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Dredging project could affect Port Richey City Council election

PORT RICHEY — Now that dissolution is dead in the water, a new issue is on the forefront in this year's City Council elections: dredging.

Stalled progress on the project prompted political newcomers Phil Abts and Perry Bean to challenge incumbents — Dale Massad, Nancy Britton and Steven O'Neill — in the race for three council seats.

If elected, Abts and Bean want to secure permits to dredge 29 canals by allowing new engineering firm PBS&J to spearhead the project.

The city has spent $464,000 over two years trying to get permits. Abts and Bean said the previous consultant, the LPA Group, was less experienced, and too many residents interfered.

PBS&J will take the reins of the project in a few months, after the LPA Group finishes state paperwork for one of the three permits.

The incumbents also blame the LPA Group for the delay. Like Abts and Bean, they say hiring PBS&J will move the project along.

The three incumbents were elected two years ago on the platform of providing citizens with the option of dissolving the city. But the issue was put to rest a year later after citizens voted to keep the city intact.

Since then, the trio has worked alongside Mayor Richard Rober and council member Mark Hashim, both elected last year. They also hired City Manager Richard Reade, whose work ethic they've praised.

But their efforts to revitalize a blighted mobile home park failed when the city couldn't reach an agreement with the seller's attorney.

The job

Port Richey City Council members are elected at-large in a nonpartisan race. This year the top three vote-getters win a seat and will serve two-year terms. Council members earn $4,200 per year.

The candidates

Phil Abts, 42, has lived in the city for 12 years. He is an insurance agent from Birmingham, Ala. Abts began attending City Council meetings last fall after hearing the dredging project wasn't moving at a steady pace. He also helped start Citizens for Proper Dredge, a watchdog group for the dredging project. Abts is president of the Knights of Columbus.

ASSETS: home.

LIABILITIES: mortgage.

SOURCE OF INCOME: personal business.

Perry Bean, 42, has lived in the city for four years. Bean, married with three children, is a stay-at-home dad. The Georgia native is a former manufacturing firm executive. He is a member of the city's Port Authority Committee, and was part of a selection committee that recommended engineering firms to replace the city's dredging consultant, The LPA Group. He is also a member of Citizens for Proper Dredge.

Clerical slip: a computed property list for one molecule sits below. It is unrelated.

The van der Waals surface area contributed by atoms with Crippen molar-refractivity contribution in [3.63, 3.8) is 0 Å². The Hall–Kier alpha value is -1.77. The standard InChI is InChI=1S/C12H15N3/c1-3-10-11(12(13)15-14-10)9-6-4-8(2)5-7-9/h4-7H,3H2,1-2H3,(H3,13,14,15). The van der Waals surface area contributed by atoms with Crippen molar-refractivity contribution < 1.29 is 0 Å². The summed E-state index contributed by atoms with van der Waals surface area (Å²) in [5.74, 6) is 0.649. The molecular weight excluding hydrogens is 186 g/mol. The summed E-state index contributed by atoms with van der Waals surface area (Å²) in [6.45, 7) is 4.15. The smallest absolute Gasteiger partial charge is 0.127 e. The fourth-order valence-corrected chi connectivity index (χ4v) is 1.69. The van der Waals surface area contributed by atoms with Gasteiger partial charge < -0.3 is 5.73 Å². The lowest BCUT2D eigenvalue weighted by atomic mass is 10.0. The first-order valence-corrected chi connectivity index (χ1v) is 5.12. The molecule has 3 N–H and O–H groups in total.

ASSETS: home.

LIABILITIES: mortgage.

SOURCE OF INCOME: none.

Dale Massad, 57, is seeking his third council term. Massad, a native Oklahoman, has lived in the city for eight years. He came to Florida to serve as a coroner and medical director for Pinellas County Emergency Medical Services. He surrendered his license to practice medicine in 1992 after being accused of negligence in the death of a young patient at his Palm Harbor walk-in clinic. Massad was elected to a two-year term in 2002, but lost a re-election bid in 2004. He regained a council seat in 2006. Massad considers his work toward getting the city's millage rate lowered as one of his major accomplishments. Last year, Massad purchased a waterfront home as an investment property with City Attorney James Mathieu, whose live-in girlfriend is council member Nancy Britton. Massad has a son.

ASSETS: three pieces of property.

LIABILITIES: mortgages.

SOURCE OF INCOME: annuity.

Nancy Britton, 49, is seeking her second council term. She has lived in the city for 22 years. Britton is a marketing director for Peninsula Health Care and Rehabilitation in Tarpon Springs. Britton was a newcomer to city politics when she was elected two years ago. Britton led the charge last year to purchase the eastside mobile home park. Her live-in boyfriend is City Attorney James Mathieu. Britton has two sons.

ASSETS: home.

LIABILITIES: loans.

SOURCE OF INCOME: salary.

Steven O'Neill, 46, is seeking his second council term. He has lived in the city for seven years. Like Britton, O'Neill was a newcomer to city politics when he was elected in 2006. While in office, O'Neill says he has helped reduce the city's millage rate and supported city beautification projects. O'Neill is a nuclear medicine technician at the Florida Cancer Institute. He serves on the board at the Sand Pebble Townhomes and he has a son.

ASSETS: home.

LIABILITIES: loans.

SOURCE OF INCOME: salary.

Dredging project could affect Port Richey City Council election 04/05/08 [Last modified: Tuesday, April 8, 2008 8:31am]

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